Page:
A Post-Ko Independent Candidacy

WHY IS IT now that Chen would declare candidacy for public office? Where Chen and other Sunflower Movements activists were previously criticized for disinterest in electoral politics, Ko Wen-Je’s independent candidacy for the position of mayor of Taipei and eventual victory as a pan-Green candidate over KMT candidate Sean Lien during recent nine-in-one elections has attracted no small amount of attention from Taiwanese activists and members of Taiwanese civil society. 

As noted by many observers, Ko’s campaign for public office was distinctive because of his much vaunted stance of independence from any of the major Taiwanese political parties. Ko’s campaign was defined by its appeal to participants of Taiwanese civil society. Despite running as a pan-Green candidate after defeating the DPP candidate for pan-Green candidacy, Ko highlighted the bipartisan nature of his politics. This was the rhetoric of “beyond Blue and Green,” in suggesting that candidates for public office should steer clear of the political apparatus of either of the major two parties in order to maintain governmental transparency and to advocate the public interest without party-based political entanglements.

8976958Ko Wen-Je at his victory rally on November 29th. Photo credit: Reuters/AP

Ko’s victory over Sean Lien, for many a representative of corrupt, politically entrenched, and oligarchical KMT party politics, was seen by many as heralding a new era in Taiwanese politics. Apart from that the general defeat of the KMT across Taiwan posed significant implications for cross-strait relations between Taiwan and China in the post-Sunflower political paradigm, for many, Ko’s campaign marked the advent of a new kind of political candidate—a truly democratic candidate who stood for the people and who acted with the backing of Taiwanese civil society.

Of course, part of the matter is that in wake of nine-in-one elections, a political slot has opened up in Miaoli County with a vacant legislative seat opening up after the victory of KMT Legislator Hsu Yao-chang in running for the position of County Commissioner. But the victory of Ko has proved something for Chen and people like Chen. Indeed, Chen has expressed his admiration for Ko in attempting to stand above Blue versus Green partisan politics before, stating on social media that he felt “chills” after witnessing Ko shoot down Lien’s appeals to partisan politics during a televised public debate. It will be in the political terrain of post-Ko electoral politics that Chen and people like Chen may stand for public office.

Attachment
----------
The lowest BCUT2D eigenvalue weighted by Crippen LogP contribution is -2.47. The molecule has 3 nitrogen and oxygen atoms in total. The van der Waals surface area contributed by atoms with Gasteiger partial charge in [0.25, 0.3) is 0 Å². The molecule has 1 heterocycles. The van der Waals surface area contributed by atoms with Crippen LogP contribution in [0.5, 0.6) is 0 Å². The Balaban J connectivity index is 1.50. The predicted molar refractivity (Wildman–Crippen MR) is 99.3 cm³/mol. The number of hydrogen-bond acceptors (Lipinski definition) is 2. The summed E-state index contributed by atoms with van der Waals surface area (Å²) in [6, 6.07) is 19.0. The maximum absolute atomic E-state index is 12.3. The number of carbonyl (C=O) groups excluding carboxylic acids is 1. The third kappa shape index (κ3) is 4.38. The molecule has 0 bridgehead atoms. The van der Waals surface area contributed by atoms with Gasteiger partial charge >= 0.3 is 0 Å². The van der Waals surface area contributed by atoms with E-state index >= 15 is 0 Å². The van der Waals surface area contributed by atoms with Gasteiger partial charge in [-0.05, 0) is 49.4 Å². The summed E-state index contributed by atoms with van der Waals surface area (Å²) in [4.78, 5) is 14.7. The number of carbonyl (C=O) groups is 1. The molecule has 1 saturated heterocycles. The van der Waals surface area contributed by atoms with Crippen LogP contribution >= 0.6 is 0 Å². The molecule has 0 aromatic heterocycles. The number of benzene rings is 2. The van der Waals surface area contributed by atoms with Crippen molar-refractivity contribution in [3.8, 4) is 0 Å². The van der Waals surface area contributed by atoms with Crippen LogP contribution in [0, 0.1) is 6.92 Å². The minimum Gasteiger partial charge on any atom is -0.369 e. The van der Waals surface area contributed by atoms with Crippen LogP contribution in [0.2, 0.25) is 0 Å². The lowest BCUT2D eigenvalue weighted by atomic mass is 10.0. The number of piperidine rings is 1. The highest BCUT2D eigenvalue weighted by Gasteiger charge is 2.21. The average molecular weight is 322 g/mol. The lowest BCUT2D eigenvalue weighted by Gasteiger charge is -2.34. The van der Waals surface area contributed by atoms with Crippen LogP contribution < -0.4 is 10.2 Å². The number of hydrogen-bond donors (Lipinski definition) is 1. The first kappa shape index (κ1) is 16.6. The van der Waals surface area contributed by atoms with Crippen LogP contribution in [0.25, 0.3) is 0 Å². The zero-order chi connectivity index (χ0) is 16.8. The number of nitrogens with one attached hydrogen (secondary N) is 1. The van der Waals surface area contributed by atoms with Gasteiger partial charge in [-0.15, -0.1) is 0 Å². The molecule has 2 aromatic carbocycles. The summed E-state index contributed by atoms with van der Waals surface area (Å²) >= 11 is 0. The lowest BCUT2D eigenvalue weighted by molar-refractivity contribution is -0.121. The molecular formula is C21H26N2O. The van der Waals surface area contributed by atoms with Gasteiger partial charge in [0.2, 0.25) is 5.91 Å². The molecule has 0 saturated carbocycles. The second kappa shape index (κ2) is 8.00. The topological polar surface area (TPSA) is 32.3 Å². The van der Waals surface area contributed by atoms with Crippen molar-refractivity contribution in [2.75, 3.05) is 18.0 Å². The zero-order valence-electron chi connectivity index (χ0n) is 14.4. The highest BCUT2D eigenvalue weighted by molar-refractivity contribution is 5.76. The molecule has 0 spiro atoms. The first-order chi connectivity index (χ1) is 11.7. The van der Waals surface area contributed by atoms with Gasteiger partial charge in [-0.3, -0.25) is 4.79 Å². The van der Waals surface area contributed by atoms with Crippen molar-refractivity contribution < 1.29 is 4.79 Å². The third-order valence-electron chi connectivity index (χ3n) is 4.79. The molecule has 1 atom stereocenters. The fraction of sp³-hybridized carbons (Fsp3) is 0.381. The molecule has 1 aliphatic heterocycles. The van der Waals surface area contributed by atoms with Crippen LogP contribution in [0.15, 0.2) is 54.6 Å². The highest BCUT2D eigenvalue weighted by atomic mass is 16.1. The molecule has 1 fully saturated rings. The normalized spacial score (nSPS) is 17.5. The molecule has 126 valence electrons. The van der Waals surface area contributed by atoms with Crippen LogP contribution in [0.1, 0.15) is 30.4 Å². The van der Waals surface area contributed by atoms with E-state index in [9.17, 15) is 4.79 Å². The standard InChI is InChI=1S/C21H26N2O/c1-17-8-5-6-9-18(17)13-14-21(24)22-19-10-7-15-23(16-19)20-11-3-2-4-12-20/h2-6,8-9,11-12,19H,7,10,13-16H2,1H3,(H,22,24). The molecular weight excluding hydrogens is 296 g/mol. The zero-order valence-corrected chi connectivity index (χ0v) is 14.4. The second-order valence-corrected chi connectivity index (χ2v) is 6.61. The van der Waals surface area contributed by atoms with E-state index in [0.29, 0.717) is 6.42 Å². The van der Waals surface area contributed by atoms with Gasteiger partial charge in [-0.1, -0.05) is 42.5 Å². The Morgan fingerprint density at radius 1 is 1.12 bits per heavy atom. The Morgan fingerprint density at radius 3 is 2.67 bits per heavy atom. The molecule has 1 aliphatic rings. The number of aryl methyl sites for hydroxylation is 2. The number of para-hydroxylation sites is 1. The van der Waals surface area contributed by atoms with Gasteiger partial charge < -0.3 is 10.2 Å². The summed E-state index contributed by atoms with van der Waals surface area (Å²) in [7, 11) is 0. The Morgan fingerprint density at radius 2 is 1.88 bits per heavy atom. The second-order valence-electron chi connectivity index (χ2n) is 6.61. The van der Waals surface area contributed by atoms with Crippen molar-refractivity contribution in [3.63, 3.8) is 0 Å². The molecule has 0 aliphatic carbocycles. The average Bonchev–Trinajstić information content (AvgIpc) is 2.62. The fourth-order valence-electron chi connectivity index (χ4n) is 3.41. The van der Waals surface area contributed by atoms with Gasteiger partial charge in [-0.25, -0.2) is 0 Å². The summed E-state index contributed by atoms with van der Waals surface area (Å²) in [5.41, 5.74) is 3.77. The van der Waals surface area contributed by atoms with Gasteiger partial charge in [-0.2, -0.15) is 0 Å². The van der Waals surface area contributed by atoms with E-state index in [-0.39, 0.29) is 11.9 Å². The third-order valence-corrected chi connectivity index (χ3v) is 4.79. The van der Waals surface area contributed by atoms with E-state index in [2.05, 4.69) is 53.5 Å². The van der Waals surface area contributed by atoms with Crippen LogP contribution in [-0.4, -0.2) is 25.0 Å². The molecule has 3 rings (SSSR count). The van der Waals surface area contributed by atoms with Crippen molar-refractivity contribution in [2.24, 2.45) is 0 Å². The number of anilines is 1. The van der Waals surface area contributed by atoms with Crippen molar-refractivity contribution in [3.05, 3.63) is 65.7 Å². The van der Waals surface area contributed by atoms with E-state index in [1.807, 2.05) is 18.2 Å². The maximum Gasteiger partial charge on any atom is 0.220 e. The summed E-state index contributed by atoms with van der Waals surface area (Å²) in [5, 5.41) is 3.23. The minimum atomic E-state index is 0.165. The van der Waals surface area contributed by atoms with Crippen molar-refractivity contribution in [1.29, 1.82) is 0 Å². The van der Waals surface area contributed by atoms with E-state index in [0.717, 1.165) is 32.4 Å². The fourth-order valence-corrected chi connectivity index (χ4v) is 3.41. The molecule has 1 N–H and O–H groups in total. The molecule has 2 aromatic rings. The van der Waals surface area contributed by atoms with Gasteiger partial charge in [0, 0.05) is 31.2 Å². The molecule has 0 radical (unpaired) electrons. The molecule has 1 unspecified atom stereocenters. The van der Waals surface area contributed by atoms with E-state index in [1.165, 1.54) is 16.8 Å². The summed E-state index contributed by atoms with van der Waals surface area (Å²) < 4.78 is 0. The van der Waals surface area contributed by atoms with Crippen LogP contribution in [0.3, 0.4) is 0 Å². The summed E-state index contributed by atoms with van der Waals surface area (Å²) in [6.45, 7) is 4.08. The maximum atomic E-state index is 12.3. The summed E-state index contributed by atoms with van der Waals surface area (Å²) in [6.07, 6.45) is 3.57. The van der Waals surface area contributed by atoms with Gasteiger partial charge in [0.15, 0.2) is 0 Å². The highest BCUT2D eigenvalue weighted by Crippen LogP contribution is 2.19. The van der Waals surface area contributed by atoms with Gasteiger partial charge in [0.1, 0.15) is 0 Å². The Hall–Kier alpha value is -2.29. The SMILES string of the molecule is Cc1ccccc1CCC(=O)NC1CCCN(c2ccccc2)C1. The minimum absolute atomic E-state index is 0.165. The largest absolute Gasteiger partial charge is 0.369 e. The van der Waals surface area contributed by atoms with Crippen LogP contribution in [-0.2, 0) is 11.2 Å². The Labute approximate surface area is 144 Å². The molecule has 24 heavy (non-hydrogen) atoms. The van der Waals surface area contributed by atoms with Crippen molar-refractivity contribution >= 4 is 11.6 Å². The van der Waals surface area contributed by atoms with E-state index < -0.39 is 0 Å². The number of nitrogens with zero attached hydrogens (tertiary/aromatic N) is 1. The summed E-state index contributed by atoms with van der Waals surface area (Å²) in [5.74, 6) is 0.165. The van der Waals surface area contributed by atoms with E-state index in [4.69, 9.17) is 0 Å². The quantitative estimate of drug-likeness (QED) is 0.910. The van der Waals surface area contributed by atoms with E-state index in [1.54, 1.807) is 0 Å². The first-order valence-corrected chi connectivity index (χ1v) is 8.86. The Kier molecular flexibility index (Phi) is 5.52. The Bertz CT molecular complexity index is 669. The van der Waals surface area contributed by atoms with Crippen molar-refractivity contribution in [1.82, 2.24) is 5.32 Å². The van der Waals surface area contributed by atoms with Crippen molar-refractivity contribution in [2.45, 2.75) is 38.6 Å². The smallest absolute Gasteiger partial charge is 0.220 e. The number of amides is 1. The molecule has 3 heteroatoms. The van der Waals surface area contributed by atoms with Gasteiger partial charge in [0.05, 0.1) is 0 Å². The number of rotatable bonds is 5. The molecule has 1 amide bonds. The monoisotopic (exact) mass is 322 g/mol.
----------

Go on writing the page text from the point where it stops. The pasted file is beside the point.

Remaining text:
And though Miaoli has traditionally voted KMT, past nine-in-one elections saw the victory of pan-Green over many of pan-Blue’s traditional northern territories. The past nine-in-one defeat of the KMT has emboldened further challenges to local KMT power across Taiwan. As Chen has stated that he would be banking upon Miaoli’s young to support him, in particular, those active in social activism, the electoral victory of Taiwanese civil society—most prominently foregrounded by Ko’s victory in Taipei—has contributed to more and more young people willing to take on the KMT.

Populist Politics After the Sunflower Movement

NEVERTHELESS, at the same time, in appreciation of that Chen’s running for legislator may represent a shift in Taiwanese politics, we might also point towards the limitations of Chen’s political approach. It is, in fact, to be questioned if the “Ko Consensus” genuinely represents anything new for Taiwanese politics so far as it is a form of populist politics.

With the accommodation of the DPP to electoral politics after so many years of serving purely as the opposition, large tracts of Taiwanese society became disillusioned with the DPP. The perception became that the DPP was, after all, just another political party, and that the DPP and the KMT may not have been so different in the end. This led to general disenchantment with electoral politics from Taiwanese society, particularly among Taiwan’s young.

Chen Wei-Ting (left) and Lin Fei-Fan (right) during the Sunflower Movement in the occupied chambers of the Legislative Yuan. Photo credit: Mandy Cheng/AFP/Getty Images

But one must remember how, for so many years, the DPP’s role as opposition was founded upon a form of populist politics. Given the comparative lack of resources of the DPP compared to the KMT before the victory of Chen Shui-Bian, the DPP’s political leverage was founded upon mass appeals to the public, sometimes founded upon Mainlander versus native Taiwanese identity politics. Of course, ethnic based populism has decreased in recent years, with distinctions between Mainlander Taiwanese and native Taiwanese fading among the younger generation. But where the DPP was criticized as an troublemaking party was because its populist appeals were seen as unnecessarily disruptive to the public and contravening rule of law in mandated legal process. 

A victorious Chen Wei-Ting would no doubt see similar criticisms. So far as Chen would be dependent upon support from Taiwanese civil society, his backing would largely be populist in nature and attacks conducted by him upon more traditional lawmakers would be viewed as populist disruptions. 

While behind the criticism of those who criticized Chen and other Sunflower Movement activists for disinterest in electoral politics was sometimes just the hope that Chen and others would throw their support to a then-beleaguered DPP, populist appeals by Chen and other independents could serve to force the DPP to be more proactive. Yet we might also point to some of the limitations of populist politics.

For one, as evidenced by the DPP to begin with, participation in politics through electoral politics necessarily demands a degree of accommodation to existing political circumstances, not only in order to function as part of the governmental system, but also because appeals to populist politics sometimes does require backing away from what will draw public controversy in order to maintain one’s public appeal. Chen may have to tone down some of his rhetoric in office.